In June, Universum released Employer Branding Now, a wide-ranging report that surveys the state of employer branding in 2016. Over the course of the past few months, we've been diving into the report in depth to explore some of the conclusions it draws and the prescriptions it issues. This is the third installment in the series. Part one is available here. Part two is available here.
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As with all branding efforts, employer branding is a matter of differentiation. The goal of an organization's employer branding strategy should be to set it apart from the competition in such a way as to attract the right kinds of candidates to the company. In order for companies to truly differentiate themselves, they need to construct powerful employer value propositions (EVPs).
"At its core, an EVP describes a combined set of workplace qualities that an organization would like to own. It is a unique set of offerings, associations, and values that will positively influence the most suitable target candidates and the internal target groups," says Jonna Sjövall, senior vice president of talent strategy and employer branding at Universum. "These associations are then used as a long-term foundation and framework for an organization's people touchpoints."
The State of EVPs Today
Universum's survey found that 58 percent of top employers designate their EVPs as their primary points of reference for their employer brand promises and activities – which means that by and large, the best employers take their EVPs seriously and actually use them to drive their talent strategies.
But while 89 percent of "the world's most attractive employers" believe that the purpose of an EVP is "to define the qualities an organization would most like to be associated with as an employer," comparatively few of them actually focus on differentiation in their EVPs. According to Universum, only 36 percent of top employers said their EVPs included "key differentiators." Given how critical differentiation is to any employer branding strategy, organizations would do well to ensure that their EVPs clearly define the differences between themselves and their competitors.
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Furthermore, 65 percent of top employers said their EVPs included a "short, single-minded statement or tagline capturing the essence of [their] proposition." It's important to note, however, that EVPs are more than just taglines. They are essentially mission statements that govern how an organization approaches, engages with, and retains talent.
"[An EVP] involves the systemic management of elements that shape how people experience you as an employer," Sjövall says. "In addition to tangible elements like messaging or recruitment collateral, an EVP also guides a company's communication strategy and candidate and employment experience."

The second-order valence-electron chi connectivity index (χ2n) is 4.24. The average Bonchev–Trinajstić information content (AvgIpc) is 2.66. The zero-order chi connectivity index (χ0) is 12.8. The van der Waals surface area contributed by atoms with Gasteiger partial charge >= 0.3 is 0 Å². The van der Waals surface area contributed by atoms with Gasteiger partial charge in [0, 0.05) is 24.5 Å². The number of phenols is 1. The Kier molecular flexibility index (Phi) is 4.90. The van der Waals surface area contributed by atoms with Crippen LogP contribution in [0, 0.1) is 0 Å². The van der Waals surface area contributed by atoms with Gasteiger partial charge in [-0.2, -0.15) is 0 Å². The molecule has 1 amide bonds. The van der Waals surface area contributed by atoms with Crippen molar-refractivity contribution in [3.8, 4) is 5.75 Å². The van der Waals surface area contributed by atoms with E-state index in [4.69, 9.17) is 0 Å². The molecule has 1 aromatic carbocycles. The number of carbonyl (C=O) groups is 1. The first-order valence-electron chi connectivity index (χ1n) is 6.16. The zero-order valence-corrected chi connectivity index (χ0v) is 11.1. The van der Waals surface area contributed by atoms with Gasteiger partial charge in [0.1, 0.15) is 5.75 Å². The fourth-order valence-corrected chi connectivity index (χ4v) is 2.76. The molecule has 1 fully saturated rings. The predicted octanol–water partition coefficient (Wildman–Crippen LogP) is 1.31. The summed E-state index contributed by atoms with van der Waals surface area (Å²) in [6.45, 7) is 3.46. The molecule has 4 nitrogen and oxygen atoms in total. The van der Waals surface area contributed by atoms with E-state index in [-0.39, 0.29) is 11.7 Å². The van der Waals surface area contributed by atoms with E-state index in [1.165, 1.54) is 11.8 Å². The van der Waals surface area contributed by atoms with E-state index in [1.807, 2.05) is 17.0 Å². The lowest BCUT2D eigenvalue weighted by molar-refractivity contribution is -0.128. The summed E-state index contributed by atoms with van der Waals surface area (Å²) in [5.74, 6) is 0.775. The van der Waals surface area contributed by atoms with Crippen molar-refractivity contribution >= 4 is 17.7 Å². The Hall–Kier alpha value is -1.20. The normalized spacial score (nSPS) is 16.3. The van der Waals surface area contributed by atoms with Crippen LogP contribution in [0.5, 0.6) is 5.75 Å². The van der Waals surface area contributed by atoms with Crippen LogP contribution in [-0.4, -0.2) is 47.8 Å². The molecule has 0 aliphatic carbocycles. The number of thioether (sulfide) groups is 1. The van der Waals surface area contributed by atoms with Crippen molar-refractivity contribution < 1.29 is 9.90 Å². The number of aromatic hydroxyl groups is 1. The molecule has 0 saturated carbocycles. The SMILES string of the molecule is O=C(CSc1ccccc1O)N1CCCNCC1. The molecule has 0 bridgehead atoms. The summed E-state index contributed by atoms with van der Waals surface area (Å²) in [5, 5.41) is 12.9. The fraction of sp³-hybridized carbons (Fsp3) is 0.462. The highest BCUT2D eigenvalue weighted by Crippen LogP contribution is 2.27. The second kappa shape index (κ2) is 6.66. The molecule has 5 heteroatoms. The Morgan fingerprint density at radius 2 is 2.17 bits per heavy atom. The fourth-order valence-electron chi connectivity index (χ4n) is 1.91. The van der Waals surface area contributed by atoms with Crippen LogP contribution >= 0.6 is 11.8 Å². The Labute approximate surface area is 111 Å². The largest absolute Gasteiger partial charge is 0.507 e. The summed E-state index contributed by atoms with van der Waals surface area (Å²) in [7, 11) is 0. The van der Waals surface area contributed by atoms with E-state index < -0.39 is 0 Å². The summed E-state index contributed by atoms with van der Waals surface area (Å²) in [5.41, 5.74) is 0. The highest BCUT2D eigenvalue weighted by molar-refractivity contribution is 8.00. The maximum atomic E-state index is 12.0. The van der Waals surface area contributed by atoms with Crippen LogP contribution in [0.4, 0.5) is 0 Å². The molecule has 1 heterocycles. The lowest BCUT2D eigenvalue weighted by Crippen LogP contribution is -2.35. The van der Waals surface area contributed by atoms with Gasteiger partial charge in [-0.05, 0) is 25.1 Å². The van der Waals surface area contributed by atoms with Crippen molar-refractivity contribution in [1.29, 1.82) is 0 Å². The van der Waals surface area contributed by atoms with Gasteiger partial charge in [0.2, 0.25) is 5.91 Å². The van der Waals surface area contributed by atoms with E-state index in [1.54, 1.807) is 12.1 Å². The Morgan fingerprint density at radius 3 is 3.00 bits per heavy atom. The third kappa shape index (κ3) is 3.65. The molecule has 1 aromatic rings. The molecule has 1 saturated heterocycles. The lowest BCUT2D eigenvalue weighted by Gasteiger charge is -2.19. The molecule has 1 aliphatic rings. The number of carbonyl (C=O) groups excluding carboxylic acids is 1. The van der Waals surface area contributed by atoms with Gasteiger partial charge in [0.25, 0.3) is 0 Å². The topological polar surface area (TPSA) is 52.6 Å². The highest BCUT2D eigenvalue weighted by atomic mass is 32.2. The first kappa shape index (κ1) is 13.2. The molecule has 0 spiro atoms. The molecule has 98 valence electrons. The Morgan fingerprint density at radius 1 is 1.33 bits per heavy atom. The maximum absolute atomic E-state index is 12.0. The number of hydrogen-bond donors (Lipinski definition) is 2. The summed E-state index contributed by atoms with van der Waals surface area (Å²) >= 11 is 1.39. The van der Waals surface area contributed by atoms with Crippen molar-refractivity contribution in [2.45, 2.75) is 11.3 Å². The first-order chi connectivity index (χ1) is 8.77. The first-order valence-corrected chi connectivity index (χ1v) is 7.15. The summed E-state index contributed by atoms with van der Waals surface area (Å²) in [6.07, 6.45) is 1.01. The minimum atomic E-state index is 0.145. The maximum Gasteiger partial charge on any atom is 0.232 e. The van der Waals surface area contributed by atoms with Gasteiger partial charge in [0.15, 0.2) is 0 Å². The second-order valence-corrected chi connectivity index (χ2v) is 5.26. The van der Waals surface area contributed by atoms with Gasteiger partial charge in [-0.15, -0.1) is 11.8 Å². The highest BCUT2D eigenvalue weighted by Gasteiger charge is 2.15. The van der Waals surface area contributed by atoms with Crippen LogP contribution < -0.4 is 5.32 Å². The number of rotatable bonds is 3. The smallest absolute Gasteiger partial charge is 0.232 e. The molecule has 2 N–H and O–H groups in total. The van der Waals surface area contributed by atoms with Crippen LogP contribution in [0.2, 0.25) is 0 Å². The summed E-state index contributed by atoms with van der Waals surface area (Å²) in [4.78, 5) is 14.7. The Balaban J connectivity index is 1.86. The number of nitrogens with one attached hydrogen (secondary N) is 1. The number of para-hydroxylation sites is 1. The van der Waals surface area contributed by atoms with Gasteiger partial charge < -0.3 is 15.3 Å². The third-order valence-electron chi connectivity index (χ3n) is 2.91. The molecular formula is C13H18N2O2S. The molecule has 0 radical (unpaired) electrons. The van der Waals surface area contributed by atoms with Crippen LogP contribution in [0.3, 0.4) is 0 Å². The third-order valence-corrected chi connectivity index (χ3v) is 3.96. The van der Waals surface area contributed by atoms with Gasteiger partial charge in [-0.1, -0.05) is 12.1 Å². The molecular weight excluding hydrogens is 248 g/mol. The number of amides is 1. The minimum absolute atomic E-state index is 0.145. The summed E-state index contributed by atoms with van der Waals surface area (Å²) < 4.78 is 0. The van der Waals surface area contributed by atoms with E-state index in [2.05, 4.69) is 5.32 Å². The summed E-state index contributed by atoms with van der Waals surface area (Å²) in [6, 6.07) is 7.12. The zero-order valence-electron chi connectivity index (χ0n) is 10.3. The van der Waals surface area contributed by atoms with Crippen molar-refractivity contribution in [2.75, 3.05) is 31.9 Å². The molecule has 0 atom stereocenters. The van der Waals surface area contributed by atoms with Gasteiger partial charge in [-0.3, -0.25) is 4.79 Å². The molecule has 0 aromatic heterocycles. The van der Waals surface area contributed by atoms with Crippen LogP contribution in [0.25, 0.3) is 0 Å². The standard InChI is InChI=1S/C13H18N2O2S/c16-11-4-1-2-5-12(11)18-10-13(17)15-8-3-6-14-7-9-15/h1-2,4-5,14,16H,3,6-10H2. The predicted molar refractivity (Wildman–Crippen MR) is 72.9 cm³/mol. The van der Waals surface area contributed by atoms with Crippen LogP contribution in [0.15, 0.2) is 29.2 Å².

It's fine to include a tagline in your EVP – but you shouldn't stop there.
Universum also found that only 25 percent of top employers said their EVPs were clearly linked to their customer brands. The lack of a clear link could pose some problems for the other 75 percent.
"While a company's EVP and customer/consumer brands should not be mirror images of one another, they should be aligned," Sjövall says. "What a company represents – its offering, values, activities, messaging – should be streamlined to deliver a consistent experience to both customers and potential employees. If there are major contradictions, the overall brand and employer brand perception won't be strong enough."
Strong EVPs should act as "bridges between what talent expects of a company as an employer and the qualities that the company needs to deliver customer value," Sjövall explains.
What Makes for a Great EVP?
Sjövall believes that truly great EVPs are those that stand up to the following five "stress tests":
The EVP is true. It doesn't overpromise or underdeliver.
The EVP is attractive. It appeals to the critical target groups externally and internally.
The EVP is credible. Statements are backed up with facts so that people believe the message.
The EVP is distinct. It differentiates the company from other employers.
The EVP is sustainable. As the business moves forward, the connection between its aspirations and its realities is clear.
Organizations should really listen to their employees and their target talent groups if they want to craft powerful EVPs that resonate. Employees can give insights into the realities of working at the company, which will help ensure the EVP is true. Furthermore, the EVP can only be attractive if it genuinely addresses the needs of internal and external audiences. Employers can't uncover those needs unless they actually communicate with employees and target talent.
"Strong employer brands are built from within," Sjövall says. "The overall experience – candidate, employee, and alumni – will determine the success of your value proposition. Walk the talk, but don't be afraid of having stretch goals as long as you are transparent about the journey to get there!"
In terms of differentiation, Sjövall cautions against choosing a theme or focus area just because it is not very common among other competitors.
"It all has to come down to what competitive edge you have as an employer and how you talk about it in a compelling way," Sjövall says.
If your EVP survives these stress tests, then Sjövall says it will "not be a tagline; it will be a combination of themes that the company will make its own by telling the audiences what it means concretely."
And that's exactly what you want your EVP to be.